Brought to you by



The Vinalhaven Sightings Report is organized and edited by Kirk Gentalen on behalf of Vinalhaven Land Trust and Maine Coast Heritage Trust. Out and about on Vinalhaven, MCHT steward Kirk Gentalen reports on what he and others have seen in their travels. Contributions of stories and photos are welcome, and can be sent to vinalhavensightings@gmail.com.



______________________________________________________________________________________________________

Wednesday, October 31, 2012


Welcome to the Vinalhaven Sightings Report – November 1st, 2012
With the support of the Vinalhaven Land Trust and the Maine Coast Heritage Trust
Hats off to “Avian Haven” for all the good work they do

 

the blood tooth only bleeds
on full moons.
this is not true.
photo by john drury
 
 
Highlights – Fungus and finches (featuring Evening Grosbeak), raptors and raccoons, woodpeckers and woolly bears, otters and owls, two horned things, and post-storm Ipswich sparrow, snow buntings and black-bellied plover.

 

Viewer Warning: Video viewers who find slightly gross things disturbing may find the first two raccoon videos disturbing. Video viewers who find slightly gross things entertaining may be entertained by the first two raccoon videos.  Watch at your own discretion. I’ve probably built this up too much.

 






Contact info change – please send VSR related correspondence to our new email -  vinalhavensightings@gmail.com. Thank you Fair point, for all the sightings and however else you happened to help make the VSR better over the last few years.

Tiit trick - click on any photo to make them larger. some might say "too large!" 




saw-whet owl
photo by amy palmer
Sightings – Saw-whet owls – the lovely Amy Palmer (favoritism I am guilty of) took these shots of an adult Saw-whet Owl right outside the Emergency Services building in beautiful downtown Vinalhaven. Last word (we heard) was that the owl was shipped to Avian Haven over there in Freedom. This wasn’t the only recent call AH got from Vinalhaven, Hayley from the Friend (a nice place for drinks and snacks and stuff) shipped another owl (most likely another Saw-whet) who most likely had been hit by a car by the ballfield just a week before.  Both Owls got to ride the ferry topside with the captain, with word being that they were allowed to steer the boat only out in the middle of the bay away from any ledges (owls are crappy drivers). The Avian Haven people met the owls at the ferry and took them to their rehabilitation center to be checked out and (hopefully) reinvigorated. Avian Haven’s number is 382-6761, (and their website is  www.avianhaven.org) and is the place to call if you find injured birds. You can also call me if you want to be told to call them. If you do find a Saw-whet Owl make sure you also call Hillary Bunker, she digs owls and would love to get some good shots of one.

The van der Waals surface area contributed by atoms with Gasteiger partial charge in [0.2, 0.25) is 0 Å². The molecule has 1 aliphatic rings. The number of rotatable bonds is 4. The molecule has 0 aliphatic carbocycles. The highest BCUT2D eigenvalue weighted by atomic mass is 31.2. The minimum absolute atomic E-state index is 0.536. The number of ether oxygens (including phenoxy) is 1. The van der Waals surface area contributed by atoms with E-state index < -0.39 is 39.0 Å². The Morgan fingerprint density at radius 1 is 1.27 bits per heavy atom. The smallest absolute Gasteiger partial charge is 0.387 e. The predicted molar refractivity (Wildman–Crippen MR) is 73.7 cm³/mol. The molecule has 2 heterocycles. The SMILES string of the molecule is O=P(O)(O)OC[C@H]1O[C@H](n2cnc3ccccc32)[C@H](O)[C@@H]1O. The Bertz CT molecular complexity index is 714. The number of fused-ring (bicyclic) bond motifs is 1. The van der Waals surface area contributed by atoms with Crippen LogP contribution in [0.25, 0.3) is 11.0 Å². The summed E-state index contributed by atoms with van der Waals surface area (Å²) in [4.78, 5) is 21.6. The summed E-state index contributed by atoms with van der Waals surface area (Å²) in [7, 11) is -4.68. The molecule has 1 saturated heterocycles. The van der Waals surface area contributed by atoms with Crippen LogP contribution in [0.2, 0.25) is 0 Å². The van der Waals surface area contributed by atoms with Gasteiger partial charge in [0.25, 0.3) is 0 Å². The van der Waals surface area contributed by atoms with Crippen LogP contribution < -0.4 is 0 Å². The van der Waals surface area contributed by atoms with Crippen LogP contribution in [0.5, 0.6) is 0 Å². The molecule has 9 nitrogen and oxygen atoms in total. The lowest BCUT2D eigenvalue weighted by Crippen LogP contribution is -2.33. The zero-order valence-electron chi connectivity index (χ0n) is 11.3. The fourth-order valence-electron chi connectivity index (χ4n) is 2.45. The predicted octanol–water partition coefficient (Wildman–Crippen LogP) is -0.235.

the owl is in the shade
photo by amy palmer

 

VSR devotees will recall reports from the past few falls of Saw-whet Owl banders setting up  nets over at the Huber and catching 26 different owls in one night! So we know they come thru in numbers, and some might say the ones landing in town were looking for the banders (they are/were nice folk for sure).  I guess they picked the wrong year to skip. Anyway, it most definitely is owl migration time of the year, so keep your eyes open when you are driving around looking for Winter Moths. 

 

hello evening grosbeaks!
photo by sally
Finches – We had a nice run of finches as of late – seen around the island - American Goldfinch, White-winged Crossbill, Red Crossbill, Pine Siskin, Purple Finches and even Evening Grosbeak!.... at the feeders – Leave it to Skin Hill Sally and her feeders (let’s be honest - it’s all about who puts the seed out) to be the one to attract and document Evening Grosbeaks on Vinalhaven! Just Look at these beauties! These are the first (and only) Evening Grosbeaks that I’ve heard of in my limited time out here on the island. (Word from Kristen Lindquist (friend of the VSR) is that Evening Grosbeaks are being reported on the mainland as well). What does that mean?  For starters - Sally gets high fives for a week, so if you see Sally at the store (and you know you will) give her a high five or two. She deserves it! (maybe I should have checked with sally on this one, but nah, she’s into high fives).